500 Million Tons of Manure
Manure is a natural byproduct of our nation’s livestock digestion, but the nitrous dioxide and methane produced from 500 million tons of manure—more than three times the amount of human waste in America–is also the source of toxic amounts of air and water pollution.
The number of animal processing plants that consistently rank in the nation’s top 20 industrial polluters. These 8 slaughterhouses are responsible for 30 million pounds of contaminants in 2009 alone.
20% of Meat Ends Up in Landfills
Since almost a quarter of the meat produced ends up in garbage heaps anyway, doesn’t the overall production cost to taxpayers and the environment make you think twice about contributing to this earth-shocking industry?
Are you making changes to your diet to support the environment and your overall health? If so, we’d love to know what new alternatives you’ve found to the typical meat-based menu plan. Let us know on our Pinterest or Facebook pages or tweet us a photo of your favorite meal.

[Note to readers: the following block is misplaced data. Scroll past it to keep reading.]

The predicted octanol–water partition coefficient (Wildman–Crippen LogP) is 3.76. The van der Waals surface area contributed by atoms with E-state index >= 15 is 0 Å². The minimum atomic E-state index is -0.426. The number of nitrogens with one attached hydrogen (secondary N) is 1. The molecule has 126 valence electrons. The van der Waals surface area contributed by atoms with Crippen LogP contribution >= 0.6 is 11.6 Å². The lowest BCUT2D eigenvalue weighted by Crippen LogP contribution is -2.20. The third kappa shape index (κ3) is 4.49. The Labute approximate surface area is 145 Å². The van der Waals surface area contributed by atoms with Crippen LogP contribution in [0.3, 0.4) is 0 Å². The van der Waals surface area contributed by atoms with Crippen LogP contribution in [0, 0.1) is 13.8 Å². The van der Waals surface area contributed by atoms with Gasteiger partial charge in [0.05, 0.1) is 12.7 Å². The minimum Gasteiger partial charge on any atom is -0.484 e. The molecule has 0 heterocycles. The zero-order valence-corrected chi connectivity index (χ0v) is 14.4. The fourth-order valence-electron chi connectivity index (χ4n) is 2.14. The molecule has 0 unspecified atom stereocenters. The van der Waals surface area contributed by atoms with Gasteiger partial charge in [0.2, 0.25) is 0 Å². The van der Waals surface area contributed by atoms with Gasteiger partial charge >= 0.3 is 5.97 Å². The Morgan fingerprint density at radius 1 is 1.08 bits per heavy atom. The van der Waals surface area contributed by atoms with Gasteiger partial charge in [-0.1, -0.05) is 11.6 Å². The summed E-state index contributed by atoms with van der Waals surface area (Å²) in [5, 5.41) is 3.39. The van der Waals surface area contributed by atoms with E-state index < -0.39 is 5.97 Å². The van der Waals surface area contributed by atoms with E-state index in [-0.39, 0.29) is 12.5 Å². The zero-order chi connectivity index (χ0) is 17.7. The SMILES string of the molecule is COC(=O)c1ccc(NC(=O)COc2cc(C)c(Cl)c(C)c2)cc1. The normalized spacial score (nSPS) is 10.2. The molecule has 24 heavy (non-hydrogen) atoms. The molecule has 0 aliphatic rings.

If you’re like almost half of America, you’re not satisfied in your current job and you’d like to make a career change that gives you more satisfaction at work. Even if you’re only curious about other careers that give more back to the environment than they take from it, you’ll be interested to learn that a recent study shows that environmentally-conscious jobs are on the rise for 2013 and long into the future! And even better news, these jobs are ideal for mature professionals who combine years of traditional work experience with a new outlook on their careers and what’s possible in a new and environmentally friendly job.